The episode after the heartbreaking reveal of Mel’s miscarriage is aptly titled “From the Ashes,” and we see both Mel and the town trying to rise from the ruins, both literally and metaphorically. It is a hard episode, one that sees Mel and Jack dealing with their pain, both together and separately. But “From the Ashes” also takes pains to show that the people that love you will always be there for you – and for Jack and Mel, those people just happen to be an entire town.
Elsewhere, Brady finally catches on to what’s going on between Mike and Brie and Preacher’s new relationship solidifies, as Hope gives a speech that brings the town together.
“Labor Day,” ends the first half of Season 5 — three more “holiday” episodes are coming on November 30th — with a bang, as Brady, Mike and a surprised Jack take down a drug ring. Also, Mel and Jack make a decision about their future and Brie and Mike go on their first “date,” Muriel (Teryl Rothery) and Cameron (Mark Ghanimé) come clean about their relationship, and we finally find out the real father of Charmaine’s babies.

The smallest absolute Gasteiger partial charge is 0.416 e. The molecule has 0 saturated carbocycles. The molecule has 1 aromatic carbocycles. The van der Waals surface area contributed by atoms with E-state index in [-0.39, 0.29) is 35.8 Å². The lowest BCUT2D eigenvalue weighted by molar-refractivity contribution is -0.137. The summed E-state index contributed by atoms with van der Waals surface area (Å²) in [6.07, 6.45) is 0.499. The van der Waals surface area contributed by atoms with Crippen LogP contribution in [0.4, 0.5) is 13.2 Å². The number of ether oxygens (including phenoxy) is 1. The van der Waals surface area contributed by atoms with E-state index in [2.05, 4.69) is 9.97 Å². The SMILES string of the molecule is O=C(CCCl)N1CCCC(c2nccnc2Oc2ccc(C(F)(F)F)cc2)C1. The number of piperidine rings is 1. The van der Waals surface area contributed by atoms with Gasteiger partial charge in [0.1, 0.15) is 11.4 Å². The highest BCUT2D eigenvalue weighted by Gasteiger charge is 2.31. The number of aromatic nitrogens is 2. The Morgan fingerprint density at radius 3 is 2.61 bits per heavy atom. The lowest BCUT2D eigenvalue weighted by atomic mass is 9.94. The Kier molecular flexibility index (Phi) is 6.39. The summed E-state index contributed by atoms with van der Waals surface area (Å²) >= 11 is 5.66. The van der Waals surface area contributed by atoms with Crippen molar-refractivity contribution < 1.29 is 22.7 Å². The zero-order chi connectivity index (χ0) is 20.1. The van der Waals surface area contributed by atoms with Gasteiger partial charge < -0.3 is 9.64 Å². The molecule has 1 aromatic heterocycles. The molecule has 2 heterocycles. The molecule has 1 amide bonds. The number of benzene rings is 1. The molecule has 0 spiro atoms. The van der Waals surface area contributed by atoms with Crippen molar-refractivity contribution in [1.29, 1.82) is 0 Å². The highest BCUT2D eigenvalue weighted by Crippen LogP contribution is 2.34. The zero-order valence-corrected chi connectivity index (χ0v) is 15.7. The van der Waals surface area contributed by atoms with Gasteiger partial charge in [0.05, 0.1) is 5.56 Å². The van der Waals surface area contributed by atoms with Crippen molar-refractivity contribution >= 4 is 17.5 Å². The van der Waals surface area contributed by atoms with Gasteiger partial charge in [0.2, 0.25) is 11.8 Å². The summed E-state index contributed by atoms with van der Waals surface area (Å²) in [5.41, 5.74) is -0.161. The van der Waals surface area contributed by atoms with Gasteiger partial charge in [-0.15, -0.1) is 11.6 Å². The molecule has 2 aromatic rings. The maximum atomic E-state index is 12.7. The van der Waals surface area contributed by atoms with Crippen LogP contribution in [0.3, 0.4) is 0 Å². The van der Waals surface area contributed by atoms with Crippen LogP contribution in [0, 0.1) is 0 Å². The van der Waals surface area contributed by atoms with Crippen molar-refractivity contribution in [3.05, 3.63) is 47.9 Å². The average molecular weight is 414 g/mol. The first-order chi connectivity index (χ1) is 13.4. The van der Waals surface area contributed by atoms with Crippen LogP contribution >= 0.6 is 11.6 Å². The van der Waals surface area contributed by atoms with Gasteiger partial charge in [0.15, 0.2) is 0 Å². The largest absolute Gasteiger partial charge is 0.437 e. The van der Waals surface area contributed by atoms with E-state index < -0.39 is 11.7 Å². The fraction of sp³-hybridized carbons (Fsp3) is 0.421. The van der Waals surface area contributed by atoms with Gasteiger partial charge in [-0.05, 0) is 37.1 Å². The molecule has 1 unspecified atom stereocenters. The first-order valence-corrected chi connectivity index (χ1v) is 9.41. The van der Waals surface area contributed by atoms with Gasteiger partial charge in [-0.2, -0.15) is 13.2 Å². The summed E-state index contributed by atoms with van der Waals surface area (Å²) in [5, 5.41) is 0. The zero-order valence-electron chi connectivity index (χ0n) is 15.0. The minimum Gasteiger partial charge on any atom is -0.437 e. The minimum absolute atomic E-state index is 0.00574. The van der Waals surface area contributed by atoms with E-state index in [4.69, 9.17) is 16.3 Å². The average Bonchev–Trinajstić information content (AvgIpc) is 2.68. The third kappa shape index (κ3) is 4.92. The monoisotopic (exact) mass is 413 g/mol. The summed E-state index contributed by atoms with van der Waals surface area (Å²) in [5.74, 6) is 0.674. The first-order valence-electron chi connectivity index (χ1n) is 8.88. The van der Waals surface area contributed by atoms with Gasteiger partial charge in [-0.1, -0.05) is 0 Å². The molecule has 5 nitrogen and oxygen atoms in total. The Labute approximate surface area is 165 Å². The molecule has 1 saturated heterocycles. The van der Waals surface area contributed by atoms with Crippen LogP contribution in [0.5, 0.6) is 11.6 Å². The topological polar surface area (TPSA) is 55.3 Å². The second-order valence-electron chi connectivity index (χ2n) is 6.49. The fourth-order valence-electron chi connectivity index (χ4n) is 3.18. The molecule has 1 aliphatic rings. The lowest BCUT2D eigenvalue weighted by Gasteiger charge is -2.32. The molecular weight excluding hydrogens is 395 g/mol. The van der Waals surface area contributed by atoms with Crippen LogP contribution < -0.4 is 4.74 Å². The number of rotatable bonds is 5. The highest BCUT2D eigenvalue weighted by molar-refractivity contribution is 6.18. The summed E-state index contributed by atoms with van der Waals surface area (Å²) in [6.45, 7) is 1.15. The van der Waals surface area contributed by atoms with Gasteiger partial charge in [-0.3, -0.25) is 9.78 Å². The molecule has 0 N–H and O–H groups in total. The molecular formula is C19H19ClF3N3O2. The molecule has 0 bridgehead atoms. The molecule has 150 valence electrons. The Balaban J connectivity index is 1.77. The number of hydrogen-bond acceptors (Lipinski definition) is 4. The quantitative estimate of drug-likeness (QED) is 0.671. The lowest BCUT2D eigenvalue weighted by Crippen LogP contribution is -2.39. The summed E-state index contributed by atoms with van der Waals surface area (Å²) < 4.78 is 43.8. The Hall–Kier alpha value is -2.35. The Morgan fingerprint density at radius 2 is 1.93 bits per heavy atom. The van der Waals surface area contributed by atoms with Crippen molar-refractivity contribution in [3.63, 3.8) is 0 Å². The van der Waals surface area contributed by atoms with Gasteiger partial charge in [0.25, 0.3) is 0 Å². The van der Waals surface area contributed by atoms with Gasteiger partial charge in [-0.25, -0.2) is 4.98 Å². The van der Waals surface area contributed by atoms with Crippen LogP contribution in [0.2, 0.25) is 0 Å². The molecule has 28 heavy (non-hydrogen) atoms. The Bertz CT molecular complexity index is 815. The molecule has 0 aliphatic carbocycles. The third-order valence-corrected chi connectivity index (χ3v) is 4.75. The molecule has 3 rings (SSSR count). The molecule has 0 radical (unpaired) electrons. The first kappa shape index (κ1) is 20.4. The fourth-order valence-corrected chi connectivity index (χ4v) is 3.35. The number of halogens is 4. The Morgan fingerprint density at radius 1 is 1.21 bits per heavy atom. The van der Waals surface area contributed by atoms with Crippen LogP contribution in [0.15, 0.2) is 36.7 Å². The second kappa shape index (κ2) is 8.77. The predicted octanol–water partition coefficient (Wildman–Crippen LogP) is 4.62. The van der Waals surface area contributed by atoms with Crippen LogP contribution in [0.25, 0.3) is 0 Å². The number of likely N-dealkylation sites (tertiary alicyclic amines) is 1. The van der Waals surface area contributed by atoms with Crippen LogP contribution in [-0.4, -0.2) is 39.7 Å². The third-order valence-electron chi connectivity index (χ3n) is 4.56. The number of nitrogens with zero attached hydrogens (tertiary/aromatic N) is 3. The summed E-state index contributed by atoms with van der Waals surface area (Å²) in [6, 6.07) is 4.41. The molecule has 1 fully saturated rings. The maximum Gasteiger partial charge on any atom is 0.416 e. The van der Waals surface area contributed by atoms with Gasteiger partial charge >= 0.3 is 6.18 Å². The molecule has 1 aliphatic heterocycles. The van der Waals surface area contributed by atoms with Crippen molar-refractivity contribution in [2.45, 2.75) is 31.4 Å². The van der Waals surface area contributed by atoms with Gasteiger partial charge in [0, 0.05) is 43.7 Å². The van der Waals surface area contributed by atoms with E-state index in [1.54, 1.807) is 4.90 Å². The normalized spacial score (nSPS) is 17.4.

But since this is Virgin River, just when it seems like things are going to end without too much of a cliffhanger, Mel gets a call from her sister. She’s found letters from her mom to someone in Virgin River, and that someone might just be Mel’s father. Who could it be? We’ll have to wait a few months to find out. But at least the episode leaves both Mel and Jack and Brie and Mike in a really good place just in time for the holidays.
Lissete E. Lanuza Sáenz is a lawyer, critic, and editor. She also hosts the I’m Not Yelling, I’m Latina podcast.
TOPICS: Virgin River